We can see from the table that from Ezra’s astronomically high debt to equity ratio and net liability position resulted in their default; whilst Swiber and Vallianz are more similar in terms of their debt and liquidity positions. The catalyst for Swiber’s default was that it was unable to refinance through equity and failed to secure loans to repay their short term debts and payables. A similar incident can befall Vallianz given the parallels with Swiber’s situation, but Vallianz strategic partnership with the influential Rawabi Holdings may just be sufficient enough to secure financing.
To assess the future prospects of Vallianz we must employ a top-down approach as with majority of companies in the oil industry. Oil prices significantly impacts the topline of major international and national oil companies, which affects the rate of expansion and hence amount invested into capital expenditures as the industry is faced with uncertainty. This has a trickle-down effect on offshore support companies such as Vallianz who is dependent on the IOCs and NOCs for growth.
On a positive note, oil prices are historically cyclical and given that prices have been low for the past 2 years it is foreseeable that prices may tick upwards in the near future. This will have a positive effect on share prices in the short term and will allow Vallianz to project improving cash flow position and secure financing more easily.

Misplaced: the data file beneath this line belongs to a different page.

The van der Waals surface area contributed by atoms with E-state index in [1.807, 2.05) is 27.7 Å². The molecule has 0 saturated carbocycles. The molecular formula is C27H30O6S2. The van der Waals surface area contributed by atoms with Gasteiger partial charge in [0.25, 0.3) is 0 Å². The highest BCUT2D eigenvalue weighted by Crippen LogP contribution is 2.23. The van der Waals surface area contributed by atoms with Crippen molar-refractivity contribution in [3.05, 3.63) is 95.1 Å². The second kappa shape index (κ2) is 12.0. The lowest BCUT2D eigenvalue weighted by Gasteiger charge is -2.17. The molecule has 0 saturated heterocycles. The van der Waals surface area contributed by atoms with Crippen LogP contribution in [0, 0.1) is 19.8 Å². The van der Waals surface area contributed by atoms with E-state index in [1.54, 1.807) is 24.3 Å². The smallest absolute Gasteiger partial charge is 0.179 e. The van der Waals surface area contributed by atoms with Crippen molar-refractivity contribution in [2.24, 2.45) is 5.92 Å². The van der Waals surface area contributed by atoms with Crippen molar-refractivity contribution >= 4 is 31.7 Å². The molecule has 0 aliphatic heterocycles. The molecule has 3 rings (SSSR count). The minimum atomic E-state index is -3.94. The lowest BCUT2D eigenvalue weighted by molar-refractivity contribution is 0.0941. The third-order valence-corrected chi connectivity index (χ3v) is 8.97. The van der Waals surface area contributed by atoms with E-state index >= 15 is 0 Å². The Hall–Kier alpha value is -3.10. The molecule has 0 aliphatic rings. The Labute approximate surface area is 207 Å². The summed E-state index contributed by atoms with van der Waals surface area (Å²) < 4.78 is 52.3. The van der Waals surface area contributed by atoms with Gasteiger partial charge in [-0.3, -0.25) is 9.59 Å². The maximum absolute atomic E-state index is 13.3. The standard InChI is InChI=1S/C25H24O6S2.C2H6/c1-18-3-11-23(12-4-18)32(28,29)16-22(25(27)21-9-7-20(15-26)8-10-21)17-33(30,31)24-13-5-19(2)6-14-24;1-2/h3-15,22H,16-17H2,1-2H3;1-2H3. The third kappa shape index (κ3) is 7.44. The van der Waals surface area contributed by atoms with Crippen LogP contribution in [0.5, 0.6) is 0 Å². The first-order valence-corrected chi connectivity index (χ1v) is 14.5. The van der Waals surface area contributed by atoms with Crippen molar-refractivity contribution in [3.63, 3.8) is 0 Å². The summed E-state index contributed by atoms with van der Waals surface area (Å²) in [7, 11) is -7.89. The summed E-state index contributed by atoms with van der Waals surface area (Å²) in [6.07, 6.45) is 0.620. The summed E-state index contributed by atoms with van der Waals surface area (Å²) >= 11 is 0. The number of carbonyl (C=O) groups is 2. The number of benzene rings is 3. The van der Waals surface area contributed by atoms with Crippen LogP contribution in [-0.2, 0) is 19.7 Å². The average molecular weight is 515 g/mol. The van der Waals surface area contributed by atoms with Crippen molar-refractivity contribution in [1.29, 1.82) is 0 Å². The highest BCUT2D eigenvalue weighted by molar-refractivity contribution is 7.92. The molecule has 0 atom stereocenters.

However, the downside here is far greater than the upside. Even if oil prices rebound to over US$60/barrel it is unlikely for the big players to immediately increase capex due to uncertainty, hence it may take Vallianz a longer period of another one to two years to realise the positive effects of an oil rebound. Thus, Vallianz is also unable to spend on capital expenditure and propel their growth given their debt position.
Lastly, though relying on the world’s largest oil company Aramco may offer a degree of stability for Vallianz’ earnings, given the competitive nature of the Middle East market it is more likely that revenue will stagnate or decline due to decreasing charter rates.
In conclusion, unless oil prices are up Vallianz is in a precarious position. With the rising interest rate environment Vallianz may face difficulty making good on its debt payments, and may likely to follow in the footsteps of Swiber and Ezra.